No one wants customers or workers catching the virus in these environments, but creating 100 percent COVID-free zones would be next to impossible, a fact many scientists are ready to acknowledge. That’s why state governors, lawmakers and business leaders want to ensure that our states can open back up, yet be cognizant of the risk.

There is still plenty of uncertainty related to transmission of the virus, as the Centers for Disease Control and Prevention has pointed out, and that is why a liability shield — at least for those who follow health and safety recommendations — makes sense. Businesses and schools that willfully endanger citizens through negligence, though, should rightfully be held liable. This is the idea currently being debated in the nation’s capital, as Senate Republicans have stated they want a liability shield to avoid a lawsuit contagion.

Unfortunately, the idea is likely to be mired in a toxic partisan death spiral. Senate Minority Leader Chuck Schumer of New York decries such a plan as “legal immunity for big corporations” and national reporting on the topic has suggested as much.

But these protections would most benefit small businesses and schools that follow health recommendations and still find themselves the subject of lawsuits. It’s no secret that many attorneys see a potential payday in the wake of the pandemic. Already hundreds of law firms are pitching “coronavirus lawyers.”

And much as in consumer fraud cases before the pandemic, a favorite tool of coronavirus tort lawyers will be large class-action lawsuits that seek huge payouts. These are the cases that usually end up lining the pockets of legal firms instead of legitimately harmed plaintiffs, as a recent Jones Day law firm report finds. And that does not even speak to whether these cases have merit or not.

Whether it’s the local community college or bakery, we must all recognize that assigning blame for virus contraction will be a frequent topic of concern. But those accusations must be founded, and be the result of outright harmful and negligent behavior, not just because students are back in class or customers are once again buying cakes. A liability shield for the responsible citizens of our country is not only a good idea but necessary.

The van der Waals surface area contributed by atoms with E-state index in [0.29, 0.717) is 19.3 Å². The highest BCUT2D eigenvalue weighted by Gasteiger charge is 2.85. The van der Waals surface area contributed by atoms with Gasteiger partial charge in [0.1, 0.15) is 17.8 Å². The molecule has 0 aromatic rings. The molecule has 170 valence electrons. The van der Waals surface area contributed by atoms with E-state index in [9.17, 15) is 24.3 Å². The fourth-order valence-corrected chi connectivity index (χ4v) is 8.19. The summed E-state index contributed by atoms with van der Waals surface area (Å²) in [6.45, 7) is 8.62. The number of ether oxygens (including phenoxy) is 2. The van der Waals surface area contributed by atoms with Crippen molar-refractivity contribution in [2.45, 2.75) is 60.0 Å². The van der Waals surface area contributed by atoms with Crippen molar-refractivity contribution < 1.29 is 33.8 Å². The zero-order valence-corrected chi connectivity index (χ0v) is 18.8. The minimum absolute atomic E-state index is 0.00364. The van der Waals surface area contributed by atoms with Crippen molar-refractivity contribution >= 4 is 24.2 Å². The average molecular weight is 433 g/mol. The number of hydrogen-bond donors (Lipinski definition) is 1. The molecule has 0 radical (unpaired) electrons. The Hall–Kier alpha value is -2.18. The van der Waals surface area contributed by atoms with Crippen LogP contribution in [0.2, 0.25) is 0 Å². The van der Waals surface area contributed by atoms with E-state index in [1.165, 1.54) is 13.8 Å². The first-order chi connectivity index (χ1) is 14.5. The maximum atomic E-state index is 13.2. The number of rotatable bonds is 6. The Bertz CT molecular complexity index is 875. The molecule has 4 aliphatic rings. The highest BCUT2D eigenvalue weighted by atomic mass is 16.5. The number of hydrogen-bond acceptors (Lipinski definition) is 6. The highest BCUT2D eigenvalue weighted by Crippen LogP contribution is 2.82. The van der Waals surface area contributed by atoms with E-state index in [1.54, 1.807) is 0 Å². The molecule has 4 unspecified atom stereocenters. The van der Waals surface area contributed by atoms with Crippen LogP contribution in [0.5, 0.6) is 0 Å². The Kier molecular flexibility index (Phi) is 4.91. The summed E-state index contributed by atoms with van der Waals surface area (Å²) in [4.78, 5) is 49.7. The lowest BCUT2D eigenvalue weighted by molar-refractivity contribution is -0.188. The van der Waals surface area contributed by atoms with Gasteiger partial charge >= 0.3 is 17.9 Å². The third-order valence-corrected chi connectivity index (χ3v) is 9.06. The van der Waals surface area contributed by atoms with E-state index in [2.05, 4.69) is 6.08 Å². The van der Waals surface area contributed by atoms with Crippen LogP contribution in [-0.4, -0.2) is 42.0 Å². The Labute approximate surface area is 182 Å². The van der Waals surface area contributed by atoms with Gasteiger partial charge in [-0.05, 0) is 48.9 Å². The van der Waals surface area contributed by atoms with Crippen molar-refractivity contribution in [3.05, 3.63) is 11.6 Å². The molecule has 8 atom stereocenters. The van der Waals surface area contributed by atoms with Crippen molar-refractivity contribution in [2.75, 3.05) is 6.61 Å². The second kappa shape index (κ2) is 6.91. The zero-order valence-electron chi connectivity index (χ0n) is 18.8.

Yaël Ossowski is deputy director of the Consumer Choice Center. This article was published in the Waco Tribune-Herald.

RESPONSIBLE BUSINESSES AND SCHOOLS NEED COVID-19 LIABILITY SHIELDS

A Liability Shield For Small Businesses And Schools

Part of this proposal is a liability shield for small businesses and schools, to protect them from unreasonable lawsuits related to COVID-19.

Consumer Choice Center Deputy Director Yaël Ossowski responded: “The nature of the virus means it is almost certain that someone, somewhere, will catch the virus. That means huge potential legal ramifications if a person wants to hold an institution or business liable,” he wrote in the Detroit Times.

“There is already a demonstrable lawsuit epidemic. These cases are likely to blow up our legal system as we know it, elevating accusations of blame and clogging every level of our courts that will keep judges and lawyers busy for some time.

“That’s why responsible businesses and schools that follow federal recommendations on health and safety should not be subject to outrageous lawsuits that bring our society to a halt,” said Ossowski. “Only legitimate lawsuits, based on some measure of negligence or recklessness, should be heard in our nation’s courts.”

“For the average entrepreneur or school administrator, a liability shield would help alleviate some of the worries that are keeping many of these institutions closed or severely restricted,” he added.